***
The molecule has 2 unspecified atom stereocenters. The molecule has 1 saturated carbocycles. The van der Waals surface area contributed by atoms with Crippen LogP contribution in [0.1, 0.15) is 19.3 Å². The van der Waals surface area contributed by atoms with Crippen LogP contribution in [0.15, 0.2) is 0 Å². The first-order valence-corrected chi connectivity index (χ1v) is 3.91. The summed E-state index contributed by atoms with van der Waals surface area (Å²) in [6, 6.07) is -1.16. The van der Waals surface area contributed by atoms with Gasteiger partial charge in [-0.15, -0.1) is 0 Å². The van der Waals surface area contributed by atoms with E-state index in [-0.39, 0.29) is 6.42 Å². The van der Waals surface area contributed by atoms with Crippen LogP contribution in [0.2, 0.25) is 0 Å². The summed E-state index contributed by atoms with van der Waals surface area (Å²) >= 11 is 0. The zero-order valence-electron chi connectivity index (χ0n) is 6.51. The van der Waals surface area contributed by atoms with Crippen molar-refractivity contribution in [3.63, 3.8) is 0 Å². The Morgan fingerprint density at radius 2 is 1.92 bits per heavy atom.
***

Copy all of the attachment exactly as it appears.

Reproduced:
The molecule has 2 unspecified atom stereocenters. The molecule has 1 saturated carbocycles. The van der Waals surface area contributed by atoms with Crippen LogP contribution in [0.1, 0.15) is 19.3 Å². The van der Waals surface area contributed by atoms with Crippen LogP contribution in [0.15, 0.2) is 0 Å². The first-order valence-corrected chi connectivity index (χ1v) is 3.91. The summed E-state index contributed by atoms with van der Waals surface area (Å²) in [6, 6.07) is -1.16. The van der Waals surface area contributed by atoms with Gasteiger partial charge in [-0.15, -0.1) is 0 Å². The van der Waals surface area contributed by atoms with E-state index in [-0.39, 0.29) is 6.42 Å². The van der Waals surface area contributed by atoms with Crippen LogP contribution in [0.2, 0.25) is 0 Å². The summed E-state index contributed by atoms with van der Waals surface area (Å²) >= 11 is 0. The zero-order valence-electron chi connectivity index (χ0n) is 6.51. The van der Waals surface area contributed by atoms with Crippen molar-refractivity contribution in [3.63, 3.8) is 0 Å². The Morgan fingerprint density at radius 2 is 1.92 bits per heavy atom.